Our class discussion this week brought us to 1 Cor. 7:17-24 with an emphasis on v. 19. Yet when I read the passage, I was struck by v. 20; “Let each of you remain in the condition in which you were called.” I sensed echoes to what was mentioned in last week’s post, that Judaism and Christianity were not yet seen as separate belief systems. Yet if we’re to read this verse under what Paul says in v. 17; “… This is my rule in all the churches,” then might this be Paul’s purpose all along? For Jews to remain Jews, Gentiles to remain Gentiles, married to remain married, etc.?
In v. 18 Paul says, “Was anyone at the time of his call already circumcised? Let him not seek to remove the marks of circumcision. Was anyone at the time of his call uncircumcised? Let him not seek circumcision.” This point of remaining in one’s own context is again emphasized in v. 21, “Were you a slave when called? Do not be concerned about it.” And later on in chapter 7, he says, “Are you bound to a wife? Do not seek to be free. Are you free from a wife? Do not seek a wife.” With this theme of “as you were” in mind, might it possible that Paul never intended to start something new?
In the particular topic of v. 19, which says, “Circumcision is nothing, and uncircumcision is nothing; but obeying the commandments of God is everything,” we discussed Paul’s implicit thoughts on the law or “the commandments.” Is he discussing ritual commandments or the Ten Commandments (the Decalogue)? Is he making a distinction between ritual purity and moral purity and implying the latter is more important than the former?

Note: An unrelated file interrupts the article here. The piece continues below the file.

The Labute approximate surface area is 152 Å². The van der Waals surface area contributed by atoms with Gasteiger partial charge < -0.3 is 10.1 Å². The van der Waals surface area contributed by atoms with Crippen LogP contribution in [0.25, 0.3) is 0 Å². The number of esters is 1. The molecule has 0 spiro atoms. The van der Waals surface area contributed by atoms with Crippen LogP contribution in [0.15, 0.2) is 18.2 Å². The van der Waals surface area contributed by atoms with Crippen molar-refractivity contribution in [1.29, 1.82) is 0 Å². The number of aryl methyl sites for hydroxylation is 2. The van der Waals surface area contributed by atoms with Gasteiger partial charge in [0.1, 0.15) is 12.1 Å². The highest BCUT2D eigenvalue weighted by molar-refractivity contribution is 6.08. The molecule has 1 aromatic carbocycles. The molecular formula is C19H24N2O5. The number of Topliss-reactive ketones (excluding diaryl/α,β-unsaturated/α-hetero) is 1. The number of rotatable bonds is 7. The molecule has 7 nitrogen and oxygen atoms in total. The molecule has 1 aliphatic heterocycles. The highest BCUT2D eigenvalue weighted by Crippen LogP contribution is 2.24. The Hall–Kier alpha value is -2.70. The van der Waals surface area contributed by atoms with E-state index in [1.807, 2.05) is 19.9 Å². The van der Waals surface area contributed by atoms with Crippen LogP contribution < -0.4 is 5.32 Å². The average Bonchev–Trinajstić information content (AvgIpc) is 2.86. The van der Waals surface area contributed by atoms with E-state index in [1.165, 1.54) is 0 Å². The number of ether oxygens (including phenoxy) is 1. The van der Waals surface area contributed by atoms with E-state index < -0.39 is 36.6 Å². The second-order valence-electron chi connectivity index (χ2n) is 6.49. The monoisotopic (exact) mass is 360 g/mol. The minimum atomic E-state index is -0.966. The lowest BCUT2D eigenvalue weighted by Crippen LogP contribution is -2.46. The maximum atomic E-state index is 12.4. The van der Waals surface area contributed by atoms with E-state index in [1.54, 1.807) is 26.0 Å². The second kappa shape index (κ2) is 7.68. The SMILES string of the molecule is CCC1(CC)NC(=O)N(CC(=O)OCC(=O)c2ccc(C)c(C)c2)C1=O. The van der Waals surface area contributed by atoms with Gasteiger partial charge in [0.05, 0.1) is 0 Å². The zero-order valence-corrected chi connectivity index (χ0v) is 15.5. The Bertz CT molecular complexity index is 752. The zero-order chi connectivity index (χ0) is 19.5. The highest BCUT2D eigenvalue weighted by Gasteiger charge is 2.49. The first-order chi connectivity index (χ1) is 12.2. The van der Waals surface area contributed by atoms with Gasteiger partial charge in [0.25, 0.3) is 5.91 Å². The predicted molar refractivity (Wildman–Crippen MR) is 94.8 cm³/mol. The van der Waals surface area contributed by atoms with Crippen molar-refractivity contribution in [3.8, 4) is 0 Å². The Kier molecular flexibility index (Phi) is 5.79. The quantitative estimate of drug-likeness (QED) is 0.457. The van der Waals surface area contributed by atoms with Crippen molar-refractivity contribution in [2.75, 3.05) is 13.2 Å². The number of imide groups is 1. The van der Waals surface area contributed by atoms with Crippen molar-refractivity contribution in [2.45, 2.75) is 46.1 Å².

What do you think? Is Paul’s ultimate argument here to remain “as you were” and that one’s own context is not more “right” than another’s? What do you make of his comment about obeying the commandments? Is he going against the understanding of “law” of his time or stepping right in line with what Jesus says about fulfilling the law in Matt. 5:17?
 New Revised Standard Version
Wasn’t Paul so anxious for the recoming of the Christ that he wasn’t concerned with the future status of his followers? As for obeying the commandments, didn’t Jesus (in Matthew) instruct the young, rich man to obey only six?
@menoclone: I think in Paul’s writings there can be is an element of that, but I don’t think it was the sole basis for his teaching here in 1 Cor. 7. Paul seemed to believe here (as in Galatians and Romans) that one need not convert to Judaism (or unconvert, either) in order to follow Christ. I think it was in one of the Thessalonian letters where we get the sense that Paul expected the second coming right away – correct me if I’m wrong on that.
Yeah, it’s pretty clear that the earliest Christians were thinking that Jesus said, “I’ll be right back.” And I think it’s clear that Paul expected the gospel to make big changes in people’s live, eg, 1 Co 6.9-11 &c. Maybe his focus on the passage you mentioned is that the saint need not be preoccupied with things like status and possessions that are not necessary relevant to his standing in the Kingdom. It seems like modern American Christianity is much more concerned with status and possessions than the eternal destiny of their neighbors.
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